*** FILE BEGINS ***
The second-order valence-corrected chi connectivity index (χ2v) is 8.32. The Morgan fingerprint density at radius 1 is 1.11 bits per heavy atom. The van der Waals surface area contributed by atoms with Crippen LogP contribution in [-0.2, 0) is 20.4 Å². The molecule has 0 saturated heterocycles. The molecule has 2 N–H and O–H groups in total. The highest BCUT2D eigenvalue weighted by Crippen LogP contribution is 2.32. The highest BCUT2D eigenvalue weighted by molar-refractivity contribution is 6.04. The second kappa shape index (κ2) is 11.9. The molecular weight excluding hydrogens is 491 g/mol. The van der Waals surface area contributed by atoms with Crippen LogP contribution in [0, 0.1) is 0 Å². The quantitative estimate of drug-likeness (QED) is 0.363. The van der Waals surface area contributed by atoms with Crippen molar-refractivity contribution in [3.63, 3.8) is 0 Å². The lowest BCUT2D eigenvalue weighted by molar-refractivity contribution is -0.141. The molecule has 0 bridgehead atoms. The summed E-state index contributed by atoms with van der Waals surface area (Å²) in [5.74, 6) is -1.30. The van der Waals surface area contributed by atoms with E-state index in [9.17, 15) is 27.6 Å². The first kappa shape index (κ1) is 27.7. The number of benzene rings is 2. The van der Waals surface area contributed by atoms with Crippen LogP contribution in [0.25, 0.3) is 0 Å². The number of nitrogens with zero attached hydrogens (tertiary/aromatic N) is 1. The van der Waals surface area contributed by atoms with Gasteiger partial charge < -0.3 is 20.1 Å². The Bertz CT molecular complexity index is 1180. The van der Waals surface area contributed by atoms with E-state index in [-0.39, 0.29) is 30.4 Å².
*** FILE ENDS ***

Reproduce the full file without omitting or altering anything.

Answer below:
The second-order valence-corrected chi connectivity index (χ2v) is 8.32. The Morgan fingerprint density at radius 1 is 1.11 bits per heavy atom. The van der Waals surface area contributed by atoms with Crippen LogP contribution in [-0.2, 0) is 20.4 Å². The molecule has 0 saturated heterocycles. The molecule has 2 N–H and O–H groups in total. The highest BCUT2D eigenvalue weighted by Crippen LogP contribution is 2.32. The highest BCUT2D eigenvalue weighted by molar-refractivity contribution is 6.04. The second kappa shape index (κ2) is 11.9. The molecular weight excluding hydrogens is 491 g/mol. The van der Waals surface area contributed by atoms with Crippen LogP contribution in [0, 0.1) is 0 Å². The quantitative estimate of drug-likeness (QED) is 0.363. The van der Waals surface area contributed by atoms with Crippen molar-refractivity contribution in [3.63, 3.8) is 0 Å². The lowest BCUT2D eigenvalue weighted by molar-refractivity contribution is -0.141. The molecule has 0 bridgehead atoms. The summed E-state index contributed by atoms with van der Waals surface area (Å²) in [5.74, 6) is -1.30. The van der Waals surface area contributed by atoms with E-state index in [9.17, 15) is 27.6 Å². The first kappa shape index (κ1) is 27.7. The number of benzene rings is 2. The van der Waals surface area contributed by atoms with Crippen LogP contribution in [0.25, 0.3) is 0 Å². The number of nitrogens with zero attached hydrogens (tertiary/aromatic N) is 1. The van der Waals surface area contributed by atoms with Gasteiger partial charge < -0.3 is 20.1 Å². The Bertz CT molecular complexity index is 1180. The van der Waals surface area contributed by atoms with E-state index in [-0.39, 0.29) is 30.4 Å².